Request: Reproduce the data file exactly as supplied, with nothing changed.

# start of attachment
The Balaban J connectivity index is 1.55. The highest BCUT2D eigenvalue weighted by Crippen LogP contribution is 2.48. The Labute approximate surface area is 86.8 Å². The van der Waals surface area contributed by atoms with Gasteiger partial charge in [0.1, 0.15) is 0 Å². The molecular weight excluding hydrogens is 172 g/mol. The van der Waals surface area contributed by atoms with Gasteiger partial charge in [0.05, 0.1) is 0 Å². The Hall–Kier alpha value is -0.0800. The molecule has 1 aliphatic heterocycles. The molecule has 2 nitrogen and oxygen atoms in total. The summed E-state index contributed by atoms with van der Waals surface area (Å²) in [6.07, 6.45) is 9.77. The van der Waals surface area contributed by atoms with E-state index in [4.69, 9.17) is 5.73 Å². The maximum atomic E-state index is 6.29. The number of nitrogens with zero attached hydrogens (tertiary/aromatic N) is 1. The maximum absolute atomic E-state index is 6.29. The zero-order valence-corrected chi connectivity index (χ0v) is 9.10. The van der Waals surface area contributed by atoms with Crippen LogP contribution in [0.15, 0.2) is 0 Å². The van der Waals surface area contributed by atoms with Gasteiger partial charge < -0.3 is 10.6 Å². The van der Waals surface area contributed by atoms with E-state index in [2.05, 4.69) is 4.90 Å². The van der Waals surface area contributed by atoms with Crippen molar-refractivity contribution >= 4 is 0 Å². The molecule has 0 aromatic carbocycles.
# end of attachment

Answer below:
The Balaban J connectivity index is 1.55. The highest BCUT2D eigenvalue weighted by Crippen LogP contribution is 2.48. The Labute approximate surface area is 86.8 Å². The van der Waals surface area contributed by atoms with Gasteiger partial charge in [0.1, 0.15) is 0 Å². The molecular weight excluding hydrogens is 172 g/mol. The van der Waals surface area contributed by atoms with Gasteiger partial charge in [0.05, 0.1) is 0 Å². The Hall–Kier alpha value is -0.0800. The molecule has 1 aliphatic heterocycles. The molecule has 2 nitrogen and oxygen atoms in total. The summed E-state index contributed by atoms with van der Waals surface area (Å²) in [6.07, 6.45) is 9.77. The van der Waals surface area contributed by atoms with E-state index in [4.69, 9.17) is 5.73 Å². The maximum atomic E-state index is 6.29. The number of nitrogens with zero attached hydrogens (tertiary/aromatic N) is 1. The maximum absolute atomic E-state index is 6.29. The zero-order valence-corrected chi connectivity index (χ0v) is 9.10. The van der Waals surface area contributed by atoms with Crippen LogP contribution in [0.15, 0.2) is 0 Å². The van der Waals surface area contributed by atoms with Gasteiger partial charge < -0.3 is 10.6 Å². The van der Waals surface area contributed by atoms with E-state index in [2.05, 4.69) is 4.90 Å². The van der Waals surface area contributed by atoms with Crippen molar-refractivity contribution >= 4 is 0 Å². The molecule has 0 aromatic carbocycles.